Republicans Clinch Control of U.S. Senate With Decisive Wins
(Bloomberg) -- Republicans kept control of the U.S. Senate, empowering President Donald Trump to appoint more conservative federal judges and agency officials while shielding him from Senate Democratic efforts to investigate his administration.
The GOP’s gains in three states that overwhelmingly supported Trump in 2016, along with Republican retention of hotly contested seats in Texas and Tennessee, would leave Democrats about five votes shy of the 51 they need to take Senate control. Democrats lack enough opportunities to make up for their losses, with only a seat in Arizona offering the party a chance.
Democrats won the U.S. House majority, shifting the policy agenda in Washington toward a stalemate after two years of unified GOP control of Congress and the White House, which yielded a $1.5 trillion tax cut and a rollback of financial and environmental regulations.
Republican Senate control is critical to Trump amid Special Counsel Robert Mueller’s investigation of Russian election-meddling in 2016 and possible obstruction of justice. Trump is widely expected to fire Attorney General Jeff Sessions, who recused himself from overseeing the probe. If the president does, he’ll need Senate confirmation of a new nominee who could take control of the matter from Deputy Attorney General Rod Rosenstein, viewed as Mueller’s strongest protector.
Republicans are benefiting from a lopsided election-year map in which Democrats have had to defend nearly three times as many seats as the GOP. The GOP’s current majority is 51-49.
Republicans won an early victory in Indiana, where Democratic Senator Joe Donnelly was defeated by Republican challenger Mike Braun. And in North Dakota, Democratic Senator Heidi Heitkamp’s bid for a second term fell short, with GOP Representative Kevin Cramer besting her in a state that, like Indiana, heavily favored Trump in his 2016 White House bid.
In Missouri, Democratic Senator Claire McCaskill lost to state Attorney General Josh Hawley, a Republican, after a bruising battle amid polling that had showed the two virtually tied. Meanwhile, Democratic Senator Bill Nelson of Florida was narrowly trailing his Republican challenger, Governor Rick Scott, by less than one percentage point with 99 percent of precincts reporting.
The Florida race hasn’t been called, nor has the one in Arizona, where the GOP’s Martha McSally was narrowly leading Democrat Kyrsten Sinema in an open seat now held by a Republican.
In addition to Republicans’ gains, the party defended a couple of its most closely contested seats. In Tennessee, a state carried by Trump in 2016, Republicans retained the seat of retiring GOP Senator Bob Corker. There, Republican Representative Marsha Blackburn defeated Democrat Phil Bredesen, a popular former governor of the state. In Texas, GOP Senator Ted Cruz defeated Democratic Representative Beto O’Rourke.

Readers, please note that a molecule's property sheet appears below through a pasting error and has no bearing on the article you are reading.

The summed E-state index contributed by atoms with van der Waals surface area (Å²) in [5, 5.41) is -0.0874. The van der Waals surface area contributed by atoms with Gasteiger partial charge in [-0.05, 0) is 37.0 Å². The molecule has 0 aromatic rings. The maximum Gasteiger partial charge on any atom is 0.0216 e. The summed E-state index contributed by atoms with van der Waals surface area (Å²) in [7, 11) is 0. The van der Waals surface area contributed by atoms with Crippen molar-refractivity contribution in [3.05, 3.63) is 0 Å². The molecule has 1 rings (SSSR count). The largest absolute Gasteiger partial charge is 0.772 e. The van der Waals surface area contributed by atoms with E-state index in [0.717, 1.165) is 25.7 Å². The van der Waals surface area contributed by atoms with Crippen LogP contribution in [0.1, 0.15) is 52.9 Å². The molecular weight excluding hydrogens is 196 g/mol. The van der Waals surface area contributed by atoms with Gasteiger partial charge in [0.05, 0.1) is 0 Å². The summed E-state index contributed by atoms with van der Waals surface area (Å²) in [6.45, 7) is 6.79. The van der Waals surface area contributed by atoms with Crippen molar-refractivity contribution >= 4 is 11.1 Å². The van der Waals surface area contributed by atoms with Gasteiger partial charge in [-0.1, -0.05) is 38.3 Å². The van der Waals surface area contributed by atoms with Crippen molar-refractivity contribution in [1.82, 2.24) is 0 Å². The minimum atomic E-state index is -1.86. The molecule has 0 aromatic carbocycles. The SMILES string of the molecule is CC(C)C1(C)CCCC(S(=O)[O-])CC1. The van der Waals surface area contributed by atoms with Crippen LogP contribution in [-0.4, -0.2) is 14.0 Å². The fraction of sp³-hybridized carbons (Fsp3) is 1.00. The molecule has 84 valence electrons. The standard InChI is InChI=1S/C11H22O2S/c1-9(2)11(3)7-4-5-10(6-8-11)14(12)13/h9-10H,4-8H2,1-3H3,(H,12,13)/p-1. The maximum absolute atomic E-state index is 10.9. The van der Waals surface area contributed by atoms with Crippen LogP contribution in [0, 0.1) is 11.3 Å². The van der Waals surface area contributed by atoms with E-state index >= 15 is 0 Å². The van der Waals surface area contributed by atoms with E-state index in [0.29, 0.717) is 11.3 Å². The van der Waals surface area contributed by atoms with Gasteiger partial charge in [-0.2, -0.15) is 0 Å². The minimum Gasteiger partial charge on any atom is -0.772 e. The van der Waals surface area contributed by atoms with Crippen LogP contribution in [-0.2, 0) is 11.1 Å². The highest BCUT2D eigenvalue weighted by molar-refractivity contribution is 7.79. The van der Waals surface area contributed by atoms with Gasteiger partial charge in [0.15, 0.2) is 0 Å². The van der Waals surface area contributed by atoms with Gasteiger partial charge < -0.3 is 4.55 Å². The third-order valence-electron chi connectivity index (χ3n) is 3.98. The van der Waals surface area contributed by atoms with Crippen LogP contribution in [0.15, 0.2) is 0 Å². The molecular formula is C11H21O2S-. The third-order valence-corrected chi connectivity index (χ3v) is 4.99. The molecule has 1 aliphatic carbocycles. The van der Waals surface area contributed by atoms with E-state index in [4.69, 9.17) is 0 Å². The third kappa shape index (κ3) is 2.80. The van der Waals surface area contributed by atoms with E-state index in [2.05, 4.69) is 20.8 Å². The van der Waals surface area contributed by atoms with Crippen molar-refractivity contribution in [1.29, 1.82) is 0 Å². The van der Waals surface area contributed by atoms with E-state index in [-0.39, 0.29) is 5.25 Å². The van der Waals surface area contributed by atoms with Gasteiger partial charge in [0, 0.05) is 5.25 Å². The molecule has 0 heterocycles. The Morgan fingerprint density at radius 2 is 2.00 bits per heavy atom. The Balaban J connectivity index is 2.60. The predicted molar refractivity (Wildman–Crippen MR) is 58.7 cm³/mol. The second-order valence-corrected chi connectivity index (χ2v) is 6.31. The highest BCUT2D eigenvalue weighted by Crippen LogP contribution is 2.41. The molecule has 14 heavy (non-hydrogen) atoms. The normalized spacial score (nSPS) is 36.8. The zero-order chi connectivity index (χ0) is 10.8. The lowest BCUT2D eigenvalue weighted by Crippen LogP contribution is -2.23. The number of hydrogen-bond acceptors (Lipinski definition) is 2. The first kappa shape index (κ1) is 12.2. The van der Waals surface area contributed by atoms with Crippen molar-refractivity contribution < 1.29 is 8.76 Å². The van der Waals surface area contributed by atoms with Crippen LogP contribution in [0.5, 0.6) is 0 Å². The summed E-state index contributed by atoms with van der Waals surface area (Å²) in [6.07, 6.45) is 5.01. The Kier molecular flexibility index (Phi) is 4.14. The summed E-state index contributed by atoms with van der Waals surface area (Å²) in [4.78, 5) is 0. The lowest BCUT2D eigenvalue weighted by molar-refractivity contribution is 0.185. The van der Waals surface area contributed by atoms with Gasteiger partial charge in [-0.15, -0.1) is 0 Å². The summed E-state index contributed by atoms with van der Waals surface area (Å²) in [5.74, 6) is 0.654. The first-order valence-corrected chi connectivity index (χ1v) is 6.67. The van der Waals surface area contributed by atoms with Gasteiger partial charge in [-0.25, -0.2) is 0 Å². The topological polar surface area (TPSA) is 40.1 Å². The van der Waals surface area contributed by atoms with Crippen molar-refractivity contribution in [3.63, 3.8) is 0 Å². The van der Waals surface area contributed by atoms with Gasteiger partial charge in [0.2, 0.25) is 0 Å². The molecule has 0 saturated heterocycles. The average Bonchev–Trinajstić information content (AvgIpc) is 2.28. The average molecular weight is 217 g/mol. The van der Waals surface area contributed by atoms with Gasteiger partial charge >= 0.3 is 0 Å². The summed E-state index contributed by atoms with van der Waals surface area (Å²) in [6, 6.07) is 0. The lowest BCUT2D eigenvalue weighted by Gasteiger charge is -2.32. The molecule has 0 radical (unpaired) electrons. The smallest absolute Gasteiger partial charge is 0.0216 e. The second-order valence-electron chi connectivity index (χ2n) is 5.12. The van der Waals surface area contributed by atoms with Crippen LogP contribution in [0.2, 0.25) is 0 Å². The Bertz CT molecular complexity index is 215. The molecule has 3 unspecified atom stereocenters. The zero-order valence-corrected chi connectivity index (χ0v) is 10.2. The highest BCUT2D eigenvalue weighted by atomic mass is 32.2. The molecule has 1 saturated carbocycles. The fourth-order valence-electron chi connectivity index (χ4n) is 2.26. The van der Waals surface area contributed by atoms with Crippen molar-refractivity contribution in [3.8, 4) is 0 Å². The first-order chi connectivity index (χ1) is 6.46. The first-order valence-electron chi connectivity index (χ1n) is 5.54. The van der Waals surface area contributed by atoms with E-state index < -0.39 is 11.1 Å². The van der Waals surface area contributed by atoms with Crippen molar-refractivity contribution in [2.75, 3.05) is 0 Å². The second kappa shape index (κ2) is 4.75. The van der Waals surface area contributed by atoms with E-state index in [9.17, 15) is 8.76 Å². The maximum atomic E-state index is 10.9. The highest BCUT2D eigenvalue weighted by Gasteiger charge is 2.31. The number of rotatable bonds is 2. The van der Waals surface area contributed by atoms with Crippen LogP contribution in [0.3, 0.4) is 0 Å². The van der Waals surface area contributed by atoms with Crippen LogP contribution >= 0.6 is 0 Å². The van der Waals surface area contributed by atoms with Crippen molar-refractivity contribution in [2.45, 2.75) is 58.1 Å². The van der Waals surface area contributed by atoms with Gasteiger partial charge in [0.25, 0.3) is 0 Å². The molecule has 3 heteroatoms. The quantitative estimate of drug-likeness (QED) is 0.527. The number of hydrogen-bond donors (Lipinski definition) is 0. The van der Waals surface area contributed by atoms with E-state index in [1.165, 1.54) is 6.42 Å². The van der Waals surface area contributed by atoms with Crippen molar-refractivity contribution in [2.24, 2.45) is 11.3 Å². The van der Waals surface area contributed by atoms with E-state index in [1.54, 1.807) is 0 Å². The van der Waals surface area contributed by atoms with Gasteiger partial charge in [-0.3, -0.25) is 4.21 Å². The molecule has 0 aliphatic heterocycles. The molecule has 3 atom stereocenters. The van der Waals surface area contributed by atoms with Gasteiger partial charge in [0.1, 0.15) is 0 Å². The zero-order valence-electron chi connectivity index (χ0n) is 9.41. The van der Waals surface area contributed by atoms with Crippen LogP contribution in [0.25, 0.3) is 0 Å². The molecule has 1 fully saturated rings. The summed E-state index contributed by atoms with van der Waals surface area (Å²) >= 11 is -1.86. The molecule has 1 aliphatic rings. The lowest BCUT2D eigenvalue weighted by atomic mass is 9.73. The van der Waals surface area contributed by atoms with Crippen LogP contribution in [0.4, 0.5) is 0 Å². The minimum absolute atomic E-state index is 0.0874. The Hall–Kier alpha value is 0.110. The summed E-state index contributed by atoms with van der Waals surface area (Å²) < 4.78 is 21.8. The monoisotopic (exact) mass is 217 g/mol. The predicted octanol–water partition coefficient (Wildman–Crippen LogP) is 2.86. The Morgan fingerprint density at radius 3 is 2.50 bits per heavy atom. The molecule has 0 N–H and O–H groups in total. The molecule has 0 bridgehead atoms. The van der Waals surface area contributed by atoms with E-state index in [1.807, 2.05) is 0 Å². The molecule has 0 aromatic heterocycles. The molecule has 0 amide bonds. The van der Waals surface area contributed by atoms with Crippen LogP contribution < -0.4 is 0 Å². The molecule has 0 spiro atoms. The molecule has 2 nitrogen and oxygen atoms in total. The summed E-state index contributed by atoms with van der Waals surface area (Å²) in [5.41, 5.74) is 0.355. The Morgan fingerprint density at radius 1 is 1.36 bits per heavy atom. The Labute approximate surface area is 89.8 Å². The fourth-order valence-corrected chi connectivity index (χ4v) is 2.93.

In several bright spots for Democrats, challenger Jacky Rosen defeated GOP Nevada Senator Dean Heller. The incumbent Democratic senator in West Virginia, Joe Manchin, defeated Republican Patrick Morrisey, and in Montana, Democratic incumbent Jon Tester narrowly beat Republican Matt Rosendale.
When the next session of Congress begins in January, Republicans’ hold on power will still require them to work with Democrats to pass legislation. They will lack the 60 votes needed to advance bills over Democratic opposition.
Before the election, Senate Majority Leader Mitch McConnell of Kentucky said little about his priorities for 2019 beyond plans to ratify Trump’s new trade deal with Canada and Mexico. There has been bipartisan work in both chambers on a measure overhauling criminal sentencing. Another area of common interest is funding for roads and bridges.
McConnell has said he’d like to try again to repeal Obamacare if he has the chance. He said in an interview with Bloomberg News that the GOP goal of trimming federal spending by cutting Social Security, Medicare or Medicaid needs bipartisan support, making it almost impossible under GOP control of both chambers of Congress.
Likewise, the debate over changes to immigration law could remain as divisive as ever.
Senate Republicans will have their strongest leverage over confirmations. Rule changes in the past five years have cut the number of votes needed to advance executive and judicial nominations from 60 votes to just 51.
McConnell can continue his drive to reshape the federal judiciary by working with the White House to confirm more conservative nominees. In the last two years, the GOP-led Senate has confirmed 69 federal judges, including Supreme Court Justices Brett Kavanaugh and Neil Gorsuch, 26 appellate court judges, and 41 district court judges.
The Republican Senate will be favorable for Trump if he seeks to replace cabinet officials in addition to Sessions. The president has expressed dissatisfaction with the work of Homeland Security Secretary Kirstjen Nielsen as migrants continue to cross the U.S.-Mexico border in large numbers.
Republicans also will keep control of the agenda and oversight work of all the Senate’s committees. Had Democrats prevailed, they would have gained the ability to subpoena Trump and the administration and call top officials to testify.
McConnell retains the ability to decide what is debated on the Senate floor and when -- a powerful lever ahead of the 2020 presidential and Senate elections. Still, Democrats are well situated to try to snag the Senate majority in 2020, when 22 GOP-held seats will be up for re-election compared with just 12 for Democrats.
©2018 Bloomberg L.P.